Sunday, June 15, 2008
Review - Abdul the Damned
September 22, 2007
Abdul the Damned - Britain, 1935
Released in 1935, Abdul the Damned tells the story of Abdul Hamid II, the sultan of Turkey. Fearing assassination (and for good reason - twelve sultans before him have been assassinated), he uses a double and crushes his political enemies. The responsibility for carrying out the sultan's orders falls to his chief of police, Kadar-Pasha (played exceptionally well by Niles Asther). Kadar-Pasha is also given the task of assassinating a member of his own party in order to frame the sultan's political adversaries for the murder (after all, the only difference between a young Turk and an old Turk is the color of his hat). The sultan's plan works to perfection. That is until he is told about Therese Alder, a beautiful British woman who is in Turkey with a touring musical. He decides that she shall be his 301st bride, even though she is engaged to a member of the British force in Turkey.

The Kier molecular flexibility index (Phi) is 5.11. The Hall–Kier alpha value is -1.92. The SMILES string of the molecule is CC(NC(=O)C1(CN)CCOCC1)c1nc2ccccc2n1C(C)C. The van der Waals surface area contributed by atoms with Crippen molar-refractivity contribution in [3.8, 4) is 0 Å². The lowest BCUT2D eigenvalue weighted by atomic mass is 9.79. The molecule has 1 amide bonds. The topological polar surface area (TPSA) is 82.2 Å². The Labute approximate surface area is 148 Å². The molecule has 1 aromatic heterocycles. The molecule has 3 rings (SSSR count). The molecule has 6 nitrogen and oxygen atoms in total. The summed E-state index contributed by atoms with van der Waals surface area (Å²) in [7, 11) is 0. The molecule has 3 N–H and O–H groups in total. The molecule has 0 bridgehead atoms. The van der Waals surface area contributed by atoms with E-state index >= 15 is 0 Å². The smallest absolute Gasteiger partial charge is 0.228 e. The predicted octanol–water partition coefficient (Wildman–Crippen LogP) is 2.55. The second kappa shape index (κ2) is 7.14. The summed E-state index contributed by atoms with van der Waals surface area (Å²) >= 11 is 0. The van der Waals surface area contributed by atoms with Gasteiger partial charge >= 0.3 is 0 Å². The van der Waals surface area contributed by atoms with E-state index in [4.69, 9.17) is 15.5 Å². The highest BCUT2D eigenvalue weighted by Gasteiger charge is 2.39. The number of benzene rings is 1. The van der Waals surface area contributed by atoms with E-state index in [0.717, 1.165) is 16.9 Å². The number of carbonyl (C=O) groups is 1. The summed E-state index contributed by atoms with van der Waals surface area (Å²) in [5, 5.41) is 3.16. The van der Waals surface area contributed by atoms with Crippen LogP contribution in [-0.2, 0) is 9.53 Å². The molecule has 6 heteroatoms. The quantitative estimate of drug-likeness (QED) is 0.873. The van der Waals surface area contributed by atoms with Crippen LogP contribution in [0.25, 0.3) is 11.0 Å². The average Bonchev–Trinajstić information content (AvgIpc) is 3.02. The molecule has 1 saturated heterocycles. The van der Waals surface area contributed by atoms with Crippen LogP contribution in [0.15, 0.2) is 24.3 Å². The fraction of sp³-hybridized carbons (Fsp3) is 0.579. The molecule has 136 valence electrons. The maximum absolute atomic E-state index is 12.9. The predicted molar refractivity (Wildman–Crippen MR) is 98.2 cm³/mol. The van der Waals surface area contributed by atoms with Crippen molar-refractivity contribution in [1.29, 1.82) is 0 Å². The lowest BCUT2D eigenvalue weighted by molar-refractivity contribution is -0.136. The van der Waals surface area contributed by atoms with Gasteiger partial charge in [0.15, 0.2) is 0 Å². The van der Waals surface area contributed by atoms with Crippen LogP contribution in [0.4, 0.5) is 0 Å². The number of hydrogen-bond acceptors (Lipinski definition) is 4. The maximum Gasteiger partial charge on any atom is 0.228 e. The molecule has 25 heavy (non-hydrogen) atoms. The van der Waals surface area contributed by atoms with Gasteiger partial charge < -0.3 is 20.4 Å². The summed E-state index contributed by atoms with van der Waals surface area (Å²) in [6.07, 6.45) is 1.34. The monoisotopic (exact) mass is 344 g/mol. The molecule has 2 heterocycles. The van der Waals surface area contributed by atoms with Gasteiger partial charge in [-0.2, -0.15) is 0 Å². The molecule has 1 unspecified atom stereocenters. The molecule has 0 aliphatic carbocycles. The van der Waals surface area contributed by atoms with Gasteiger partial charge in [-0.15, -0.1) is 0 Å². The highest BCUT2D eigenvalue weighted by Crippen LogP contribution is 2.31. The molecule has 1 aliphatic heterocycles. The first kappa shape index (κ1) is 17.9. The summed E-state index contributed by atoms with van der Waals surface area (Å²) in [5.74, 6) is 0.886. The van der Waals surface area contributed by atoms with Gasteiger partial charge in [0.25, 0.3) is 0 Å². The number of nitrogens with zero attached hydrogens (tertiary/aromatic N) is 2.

Several scenes in Abdul the Damned stand out. In one scene, while the sultan is at a banquet honoring his new "bride," members of his opposition are outside preparing to be executed. Just as the executions are about to commence, they begin to sing a revolutionary song. The singing continues until the last of them has been put down by firing squad. Another outstanding moment occurs when the king informs his police chief that he will not punish the man who witnessed his act of murder, as the fact that he was seen may prove useful to the sultan at some future date. It also should be noted that the end of the film is surprisingly graceful and moving.
Abdul the Damned shouldn't work as well as it does. The idea that the sultan could be so undone by his obsession with Therese as to allow his enemies to gain the upper hand is a bit of a cliche, and that aspect of the story needs more screen time to appear believable. The sultan is also a bit too bumbling in some scenes, as if the director felt the need to add comic relief to a political film. His character is also inconsistent. About halfway through the movie, his character suddenly becomes sympathetic, as he begins to be portrayed as a man in love forced by circumstance to use an iron fist. While the film does keep this storyline going for long, it's inclusion is a little odd, to say the least. However, it is as a political film that the movie works best. This battle for the future of Turkey makes for fascinating viewing.